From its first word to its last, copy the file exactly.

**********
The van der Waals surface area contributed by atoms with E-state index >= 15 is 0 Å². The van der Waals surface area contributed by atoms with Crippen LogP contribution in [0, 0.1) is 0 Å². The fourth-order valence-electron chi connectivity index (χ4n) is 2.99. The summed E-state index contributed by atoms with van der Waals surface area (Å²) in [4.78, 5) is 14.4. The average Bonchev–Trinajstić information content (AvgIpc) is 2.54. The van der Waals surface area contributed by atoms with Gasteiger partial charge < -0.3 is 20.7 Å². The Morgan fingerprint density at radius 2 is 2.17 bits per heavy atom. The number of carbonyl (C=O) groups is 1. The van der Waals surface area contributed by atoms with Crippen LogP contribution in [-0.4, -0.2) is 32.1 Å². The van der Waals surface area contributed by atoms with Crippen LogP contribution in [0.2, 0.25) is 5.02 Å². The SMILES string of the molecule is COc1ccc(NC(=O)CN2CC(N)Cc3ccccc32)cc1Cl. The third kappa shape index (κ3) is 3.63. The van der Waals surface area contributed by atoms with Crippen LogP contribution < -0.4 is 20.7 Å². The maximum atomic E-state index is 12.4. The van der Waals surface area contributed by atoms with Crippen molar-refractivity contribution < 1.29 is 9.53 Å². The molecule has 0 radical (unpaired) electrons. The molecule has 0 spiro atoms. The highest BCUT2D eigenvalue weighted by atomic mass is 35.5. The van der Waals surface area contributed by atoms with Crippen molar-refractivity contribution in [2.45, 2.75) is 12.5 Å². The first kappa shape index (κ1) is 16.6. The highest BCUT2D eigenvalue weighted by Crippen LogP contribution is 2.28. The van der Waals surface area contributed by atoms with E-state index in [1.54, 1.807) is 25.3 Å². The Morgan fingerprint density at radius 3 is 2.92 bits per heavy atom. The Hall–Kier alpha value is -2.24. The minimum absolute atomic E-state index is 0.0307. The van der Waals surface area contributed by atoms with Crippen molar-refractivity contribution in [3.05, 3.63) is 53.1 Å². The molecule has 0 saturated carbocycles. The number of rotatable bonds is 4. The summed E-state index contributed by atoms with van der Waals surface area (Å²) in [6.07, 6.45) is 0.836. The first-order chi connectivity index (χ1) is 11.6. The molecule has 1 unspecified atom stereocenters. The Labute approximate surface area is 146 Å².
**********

The van der Waals surface area contributed by atoms with E-state index >= 15 is 0 Å². The van der Waals surface area contributed by atoms with Crippen LogP contribution in [0, 0.1) is 0 Å². The fourth-order valence-electron chi connectivity index (χ4n) is 2.99. The summed E-state index contributed by atoms with van der Waals surface area (Å²) in [4.78, 5) is 14.4. The average Bonchev–Trinajstić information content (AvgIpc) is 2.54. The van der Waals surface area contributed by atoms with Gasteiger partial charge < -0.3 is 20.7 Å². The Morgan fingerprint density at radius 2 is 2.17 bits per heavy atom. The number of carbonyl (C=O) groups is 1. The van der Waals surface area contributed by atoms with Crippen LogP contribution in [-0.4, -0.2) is 32.1 Å². The van der Waals surface area contributed by atoms with Crippen LogP contribution in [0.2, 0.25) is 5.02 Å². The SMILES string of the molecule is COc1ccc(NC(=O)CN2CC(N)Cc3ccccc32)cc1Cl. The third kappa shape index (κ3) is 3.63. The van der Waals surface area contributed by atoms with Crippen LogP contribution < -0.4 is 20.7 Å². The maximum atomic E-state index is 12.4. The van der Waals surface area contributed by atoms with Crippen molar-refractivity contribution < 1.29 is 9.53 Å². The molecule has 0 radical (unpaired) electrons. The molecule has 0 spiro atoms. The highest BCUT2D eigenvalue weighted by atomic mass is 35.5. The van der Waals surface area contributed by atoms with Crippen molar-refractivity contribution in [2.45, 2.75) is 12.5 Å². The first kappa shape index (κ1) is 16.6. The highest BCUT2D eigenvalue weighted by Crippen LogP contribution is 2.28. The van der Waals surface area contributed by atoms with E-state index in [1.54, 1.807) is 25.3 Å². The Morgan fingerprint density at radius 3 is 2.92 bits per heavy atom. The Hall–Kier alpha value is -2.24. The minimum absolute atomic E-state index is 0.0307. The van der Waals surface area contributed by atoms with Crippen molar-refractivity contribution in [3.05, 3.63) is 53.1 Å². The molecule has 0 saturated carbocycles. The number of rotatable bonds is 4. The summed E-state index contributed by atoms with van der Waals surface area (Å²) in [6.07, 6.45) is 0.836. The first-order chi connectivity index (χ1) is 11.6. The molecule has 1 unspecified atom stereocenters. The Labute approximate surface area is 146 Å².